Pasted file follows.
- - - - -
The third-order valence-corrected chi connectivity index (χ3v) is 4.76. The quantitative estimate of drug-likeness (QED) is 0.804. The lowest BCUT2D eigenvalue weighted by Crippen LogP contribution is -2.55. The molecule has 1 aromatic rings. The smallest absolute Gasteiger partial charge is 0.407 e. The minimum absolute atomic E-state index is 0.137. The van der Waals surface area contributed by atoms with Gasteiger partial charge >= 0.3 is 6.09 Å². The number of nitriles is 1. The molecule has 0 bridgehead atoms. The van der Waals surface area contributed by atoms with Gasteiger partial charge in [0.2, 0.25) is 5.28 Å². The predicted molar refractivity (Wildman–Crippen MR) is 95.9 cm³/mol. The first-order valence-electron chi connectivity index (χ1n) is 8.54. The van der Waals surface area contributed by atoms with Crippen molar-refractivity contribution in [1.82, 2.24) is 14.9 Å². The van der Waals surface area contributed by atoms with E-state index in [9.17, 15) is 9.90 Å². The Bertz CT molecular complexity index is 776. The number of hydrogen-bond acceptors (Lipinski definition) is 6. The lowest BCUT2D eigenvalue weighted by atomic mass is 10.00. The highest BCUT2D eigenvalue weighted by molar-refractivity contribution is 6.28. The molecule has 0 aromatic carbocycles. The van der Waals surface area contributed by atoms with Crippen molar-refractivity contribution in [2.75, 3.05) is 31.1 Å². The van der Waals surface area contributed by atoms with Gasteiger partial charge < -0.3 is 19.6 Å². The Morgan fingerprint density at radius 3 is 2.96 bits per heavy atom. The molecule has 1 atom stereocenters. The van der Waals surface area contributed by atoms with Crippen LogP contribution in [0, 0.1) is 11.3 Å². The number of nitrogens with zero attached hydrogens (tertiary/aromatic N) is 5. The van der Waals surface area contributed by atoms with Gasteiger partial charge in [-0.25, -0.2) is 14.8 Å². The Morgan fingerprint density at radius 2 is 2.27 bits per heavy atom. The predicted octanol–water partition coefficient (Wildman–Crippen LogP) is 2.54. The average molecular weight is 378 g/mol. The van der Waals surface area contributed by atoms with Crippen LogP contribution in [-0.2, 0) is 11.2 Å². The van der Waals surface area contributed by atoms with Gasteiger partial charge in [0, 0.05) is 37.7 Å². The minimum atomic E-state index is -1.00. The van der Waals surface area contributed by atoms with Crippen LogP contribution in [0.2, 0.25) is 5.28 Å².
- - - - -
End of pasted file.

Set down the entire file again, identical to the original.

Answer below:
The third-order valence-corrected chi connectivity index (χ3v) is 4.76. The quantitative estimate of drug-likeness (QED) is 0.804. The lowest BCUT2D eigenvalue weighted by Crippen LogP contribution is -2.55. The molecule has 1 aromatic rings. The smallest absolute Gasteiger partial charge is 0.407 e. The minimum absolute atomic E-state index is 0.137. The van der Waals surface area contributed by atoms with Gasteiger partial charge >= 0.3 is 6.09 Å². The number of nitriles is 1. The molecule has 0 bridgehead atoms. The van der Waals surface area contributed by atoms with Gasteiger partial charge in [0.2, 0.25) is 5.28 Å². The predicted molar refractivity (Wildman–Crippen MR) is 95.9 cm³/mol. The first-order valence-electron chi connectivity index (χ1n) is 8.54. The van der Waals surface area contributed by atoms with Crippen molar-refractivity contribution in [1.82, 2.24) is 14.9 Å². The van der Waals surface area contributed by atoms with E-state index in [9.17, 15) is 9.90 Å². The Bertz CT molecular complexity index is 776. The number of hydrogen-bond acceptors (Lipinski definition) is 6. The lowest BCUT2D eigenvalue weighted by atomic mass is 10.00. The highest BCUT2D eigenvalue weighted by molar-refractivity contribution is 6.28. The molecule has 0 aromatic carbocycles. The van der Waals surface area contributed by atoms with Crippen molar-refractivity contribution in [2.75, 3.05) is 31.1 Å². The van der Waals surface area contributed by atoms with Gasteiger partial charge < -0.3 is 19.6 Å². The Morgan fingerprint density at radius 3 is 2.96 bits per heavy atom. The molecule has 1 atom stereocenters. The van der Waals surface area contributed by atoms with Crippen LogP contribution in [0, 0.1) is 11.3 Å². The number of nitrogens with zero attached hydrogens (tertiary/aromatic N) is 5. The van der Waals surface area contributed by atoms with Gasteiger partial charge in [-0.25, -0.2) is 14.8 Å². The Morgan fingerprint density at radius 2 is 2.27 bits per heavy atom. The predicted octanol–water partition coefficient (Wildman–Crippen LogP) is 2.54. The average molecular weight is 378 g/mol. The van der Waals surface area contributed by atoms with Crippen LogP contribution in [-0.2, 0) is 11.2 Å². The van der Waals surface area contributed by atoms with Gasteiger partial charge in [0, 0.05) is 37.7 Å². The minimum atomic E-state index is -1.00. The van der Waals surface area contributed by atoms with Crippen LogP contribution in [0.2, 0.25) is 5.28 Å².